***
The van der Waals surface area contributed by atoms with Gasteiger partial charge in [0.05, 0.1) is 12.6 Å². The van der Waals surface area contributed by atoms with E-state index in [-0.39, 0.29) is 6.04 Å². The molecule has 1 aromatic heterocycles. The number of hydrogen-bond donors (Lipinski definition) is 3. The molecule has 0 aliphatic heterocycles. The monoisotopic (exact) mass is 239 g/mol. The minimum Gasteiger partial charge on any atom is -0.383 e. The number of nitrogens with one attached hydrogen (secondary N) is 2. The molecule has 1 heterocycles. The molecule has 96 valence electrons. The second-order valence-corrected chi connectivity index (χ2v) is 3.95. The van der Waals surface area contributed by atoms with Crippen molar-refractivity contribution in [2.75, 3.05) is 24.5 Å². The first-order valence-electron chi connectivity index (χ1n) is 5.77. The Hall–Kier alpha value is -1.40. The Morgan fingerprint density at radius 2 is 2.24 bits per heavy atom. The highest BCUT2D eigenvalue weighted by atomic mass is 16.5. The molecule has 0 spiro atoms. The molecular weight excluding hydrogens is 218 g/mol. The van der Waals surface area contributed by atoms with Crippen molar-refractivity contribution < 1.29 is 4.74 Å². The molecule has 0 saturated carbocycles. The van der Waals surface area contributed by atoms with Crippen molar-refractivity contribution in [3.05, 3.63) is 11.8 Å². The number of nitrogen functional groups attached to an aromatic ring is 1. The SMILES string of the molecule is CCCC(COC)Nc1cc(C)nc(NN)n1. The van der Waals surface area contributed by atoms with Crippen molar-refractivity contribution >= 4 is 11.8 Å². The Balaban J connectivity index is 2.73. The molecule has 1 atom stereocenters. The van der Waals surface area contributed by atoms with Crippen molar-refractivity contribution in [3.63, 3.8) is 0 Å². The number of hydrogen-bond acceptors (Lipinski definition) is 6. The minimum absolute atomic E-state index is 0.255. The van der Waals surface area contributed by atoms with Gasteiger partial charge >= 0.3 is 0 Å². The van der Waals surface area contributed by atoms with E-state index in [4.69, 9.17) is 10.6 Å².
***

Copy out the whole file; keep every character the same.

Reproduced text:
The van der Waals surface area contributed by atoms with Gasteiger partial charge in [0.05, 0.1) is 12.6 Å². The van der Waals surface area contributed by atoms with E-state index in [-0.39, 0.29) is 6.04 Å². The molecule has 1 aromatic heterocycles. The number of hydrogen-bond donors (Lipinski definition) is 3. The molecule has 0 aliphatic heterocycles. The monoisotopic (exact) mass is 239 g/mol. The minimum Gasteiger partial charge on any atom is -0.383 e. The number of nitrogens with one attached hydrogen (secondary N) is 2. The molecule has 1 heterocycles. The molecule has 96 valence electrons. The second-order valence-corrected chi connectivity index (χ2v) is 3.95. The van der Waals surface area contributed by atoms with Crippen molar-refractivity contribution in [2.75, 3.05) is 24.5 Å². The first-order valence-electron chi connectivity index (χ1n) is 5.77. The Hall–Kier alpha value is -1.40. The Morgan fingerprint density at radius 2 is 2.24 bits per heavy atom. The highest BCUT2D eigenvalue weighted by atomic mass is 16.5. The molecule has 0 spiro atoms. The molecular weight excluding hydrogens is 218 g/mol. The van der Waals surface area contributed by atoms with Crippen molar-refractivity contribution < 1.29 is 4.74 Å². The molecule has 0 saturated carbocycles. The van der Waals surface area contributed by atoms with Crippen molar-refractivity contribution in [3.05, 3.63) is 11.8 Å². The number of nitrogen functional groups attached to an aromatic ring is 1. The SMILES string of the molecule is CCCC(COC)Nc1cc(C)nc(NN)n1. The van der Waals surface area contributed by atoms with Crippen molar-refractivity contribution >= 4 is 11.8 Å². The Balaban J connectivity index is 2.73. The molecule has 1 atom stereocenters. The van der Waals surface area contributed by atoms with Crippen molar-refractivity contribution in [3.63, 3.8) is 0 Å². The number of hydrogen-bond acceptors (Lipinski definition) is 6. The minimum absolute atomic E-state index is 0.255. The van der Waals surface area contributed by atoms with Gasteiger partial charge >= 0.3 is 0 Å². The van der Waals surface area contributed by atoms with E-state index in [4.69, 9.17) is 10.6 Å².